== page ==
Cloud Computing

Data Security in the Cloud: Who's Responsible & How Does It Happen?

Does your company use a cloud service to store sensitive or confidential data? If so, where does the responsibility lie for keeping that data secure? These are a couple of the questions addressed in a new study released by Thales e-Security. The study, titled "Encryption in the Cloud," also focused on data encryption with cloud solutions and where such encryption is applied.

One of the big surprises in the survey data comes from how many companies are using the cloud for sensitive or confidential data: nearly half, 49 percent, of respondents do so currently, and another third said their companies likely would do so within the next two years. With that amount of sensitive corporate data going to the cloud, data security must be a primary concern -- or so you might think.

Another section of the survey, which was conducted by the Ponemon Institute, looked at where companies felt the responsibility fell for keeping safe that data they were sending to the cloud. Here, 44 percent of respondents said they felt the primary responsibility for data security was with the cloud provider, while only 30 percent thought primary responsibility was with the data owner (i.e., the company that's sending sensitive data to the cloud). Another 24 percent thought there should be a shared responsibility.

I would have thought that businesses that had strong concerns for the security of their data would have answered more towards keeping responsibility for themselves, or possibly sharing responsibility -- after all, regardless of where the data is, your company is still the one on the hook if your customers' data gets loose. When you couple that possibility with another finding from the research -- namely, that 63 percent of respondents said they had no idea what security measures cloud providers used to secure the sensitive data entrusted to them -- it begins to look like companies are simply taking an easy solution by sending data to the cloud and washing their hands of responsibility. They're hoping the hammer of data loss won't fall on them.

Richard Moulds, vice president of product management and strategy for Thales e-Security, had another possibility in mind. "It may be the case that the companies that are sending data to the cloud today are the ones that are encrypting it themselves and keeping hold of the keys," he said, "and therefore have a pretty high security posture and feel pretty good about it because they know that they are in control." Key management is, uh, key, according to Moulds, when using encryption: Make sure you're not storing the key with the encrypted data.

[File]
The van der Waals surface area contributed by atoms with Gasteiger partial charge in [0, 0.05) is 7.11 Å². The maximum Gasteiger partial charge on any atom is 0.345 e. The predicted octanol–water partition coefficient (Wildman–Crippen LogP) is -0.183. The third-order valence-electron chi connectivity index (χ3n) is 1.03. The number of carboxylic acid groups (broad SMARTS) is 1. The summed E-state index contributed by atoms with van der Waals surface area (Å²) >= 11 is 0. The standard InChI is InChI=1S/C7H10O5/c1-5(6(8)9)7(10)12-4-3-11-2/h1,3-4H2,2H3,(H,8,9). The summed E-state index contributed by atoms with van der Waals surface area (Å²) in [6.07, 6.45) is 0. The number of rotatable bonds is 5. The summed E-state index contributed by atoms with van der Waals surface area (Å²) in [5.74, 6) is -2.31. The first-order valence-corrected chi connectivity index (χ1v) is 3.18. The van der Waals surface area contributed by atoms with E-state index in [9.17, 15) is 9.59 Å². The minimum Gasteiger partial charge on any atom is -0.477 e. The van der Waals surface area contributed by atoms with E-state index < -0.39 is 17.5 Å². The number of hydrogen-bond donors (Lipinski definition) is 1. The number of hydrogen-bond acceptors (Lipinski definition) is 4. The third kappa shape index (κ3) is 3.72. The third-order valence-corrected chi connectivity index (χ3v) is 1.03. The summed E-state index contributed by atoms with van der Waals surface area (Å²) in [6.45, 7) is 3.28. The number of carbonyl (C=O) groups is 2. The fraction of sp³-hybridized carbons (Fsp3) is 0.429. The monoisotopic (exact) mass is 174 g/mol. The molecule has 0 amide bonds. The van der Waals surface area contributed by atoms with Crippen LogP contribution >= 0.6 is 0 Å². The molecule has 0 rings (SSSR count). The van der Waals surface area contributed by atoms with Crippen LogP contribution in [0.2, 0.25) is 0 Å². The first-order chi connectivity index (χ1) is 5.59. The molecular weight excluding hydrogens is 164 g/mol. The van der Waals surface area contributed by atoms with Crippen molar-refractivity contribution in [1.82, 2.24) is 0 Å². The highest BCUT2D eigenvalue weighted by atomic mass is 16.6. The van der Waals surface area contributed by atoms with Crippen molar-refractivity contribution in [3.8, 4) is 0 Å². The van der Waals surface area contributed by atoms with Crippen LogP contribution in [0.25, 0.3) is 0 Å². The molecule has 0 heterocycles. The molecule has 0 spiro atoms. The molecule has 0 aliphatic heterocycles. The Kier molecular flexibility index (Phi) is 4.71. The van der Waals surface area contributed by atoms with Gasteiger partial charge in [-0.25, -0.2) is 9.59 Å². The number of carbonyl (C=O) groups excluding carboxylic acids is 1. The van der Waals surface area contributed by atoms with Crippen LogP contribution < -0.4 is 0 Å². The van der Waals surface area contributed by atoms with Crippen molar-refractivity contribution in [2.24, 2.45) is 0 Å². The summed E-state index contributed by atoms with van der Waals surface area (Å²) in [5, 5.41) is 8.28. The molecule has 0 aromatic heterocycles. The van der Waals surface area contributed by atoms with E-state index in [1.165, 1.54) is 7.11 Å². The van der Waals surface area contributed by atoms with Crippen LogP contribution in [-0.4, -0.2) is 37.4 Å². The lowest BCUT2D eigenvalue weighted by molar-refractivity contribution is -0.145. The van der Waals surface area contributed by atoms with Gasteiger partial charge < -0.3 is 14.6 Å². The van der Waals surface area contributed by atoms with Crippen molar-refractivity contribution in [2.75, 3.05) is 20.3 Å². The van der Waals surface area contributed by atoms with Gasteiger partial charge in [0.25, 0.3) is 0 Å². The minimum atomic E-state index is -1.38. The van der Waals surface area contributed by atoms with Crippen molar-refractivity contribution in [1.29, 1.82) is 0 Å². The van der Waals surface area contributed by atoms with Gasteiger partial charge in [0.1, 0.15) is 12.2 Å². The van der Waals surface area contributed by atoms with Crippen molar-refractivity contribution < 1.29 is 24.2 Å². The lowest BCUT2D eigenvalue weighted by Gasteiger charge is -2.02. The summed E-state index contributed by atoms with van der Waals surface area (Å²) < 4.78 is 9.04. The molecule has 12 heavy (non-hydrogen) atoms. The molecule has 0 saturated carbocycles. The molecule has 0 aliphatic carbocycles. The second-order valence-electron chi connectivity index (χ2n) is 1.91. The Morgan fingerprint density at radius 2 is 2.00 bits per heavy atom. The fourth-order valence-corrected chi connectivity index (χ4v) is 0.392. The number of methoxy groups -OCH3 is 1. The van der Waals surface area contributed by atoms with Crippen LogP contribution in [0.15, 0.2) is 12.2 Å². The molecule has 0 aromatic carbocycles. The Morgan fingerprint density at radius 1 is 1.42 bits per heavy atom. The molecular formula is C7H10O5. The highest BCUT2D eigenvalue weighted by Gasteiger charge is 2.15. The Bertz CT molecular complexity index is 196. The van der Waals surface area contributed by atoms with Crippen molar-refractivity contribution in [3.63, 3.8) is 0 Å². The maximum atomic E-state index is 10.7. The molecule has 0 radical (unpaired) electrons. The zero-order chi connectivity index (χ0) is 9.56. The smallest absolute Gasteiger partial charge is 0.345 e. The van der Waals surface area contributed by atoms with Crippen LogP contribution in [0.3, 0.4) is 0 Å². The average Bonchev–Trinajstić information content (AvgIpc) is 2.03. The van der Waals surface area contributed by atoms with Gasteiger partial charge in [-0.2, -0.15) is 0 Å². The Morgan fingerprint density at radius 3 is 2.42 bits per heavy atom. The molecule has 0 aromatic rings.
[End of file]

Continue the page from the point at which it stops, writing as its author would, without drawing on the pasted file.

"Encryption is a very definitive approach to security," Moulds said. "It's either encrypted or it's not, it's black or white. It's a very binary type of security. I think that's why regulators like it -- it's the reason it's mandated in policies like PCI DSS. Mandating the use of a firewall is a bit wishy-washy because you can have a good or bad firewall. You don't see the use of firewalls or intrusion detection as factors in data breach disclosure law." Of course, when considering a cloud solution, data encryption can be applied at different points: on the customer side before transmission; during transmission; or in the cloud itself.

Regardless of which method (or methods) you choose, Moulds believes it's important for the enterprise to maintain control of the encryption keys. "I can imagine a world where data is shared with the cloud in encrypted form and is selectively decrypted by the enterprise giving out keys on demand to cloud providers or applications in the cloud -- then they can do something with that data. So the data is still, as it lies, protected. It's protected by default, and it's selectively unprotected just to the point of use," Moulds said.

The level of control Moulds envisions is not, perhaps, borne out by the survey data of what businesses are currently doing -- but then, he did say he was imagining. Encryption is clearly useful for protecting data, but James D. Brown, CTO for StillSecure, believes that taking a layered approach to security is best, whether in the cloud or on the local network. Brown also said he felt the job of managing data security should be in the hands of security experts.

"Security really needs to be a 24 by 7 operation," Brown said. "It's not something where you set up a product and leave it sitting in a closet somewhere and check it once in a while. If you do that, chances are you're going to be attacked and compromised and you'll be looking at that information after the fact. It really needs to be monitored 24 by 7, and it needs to be monitored by experts, and it needs to be deployed by experts."

As more companies move important chunks of their business processes and corresponding data to cloud providers, questions about cloud security can only increase. If you're interested in more findings from "Encryption in the Cloud," be sure to download the complete report. And if you're interested in a little extra chilling factor, consider this: This study addresses the data organizations knowingly transfer to cloud sites; it doesn't consider the corporate data your employees might be sending to personal data sharing sites, and the related risks associated with such behavior. That, of course, is a topic for another day.

Follow B. K. Winstead on Twitter at @bkwins
Follow Windows IT Pro on Twitter at @windowsitpro

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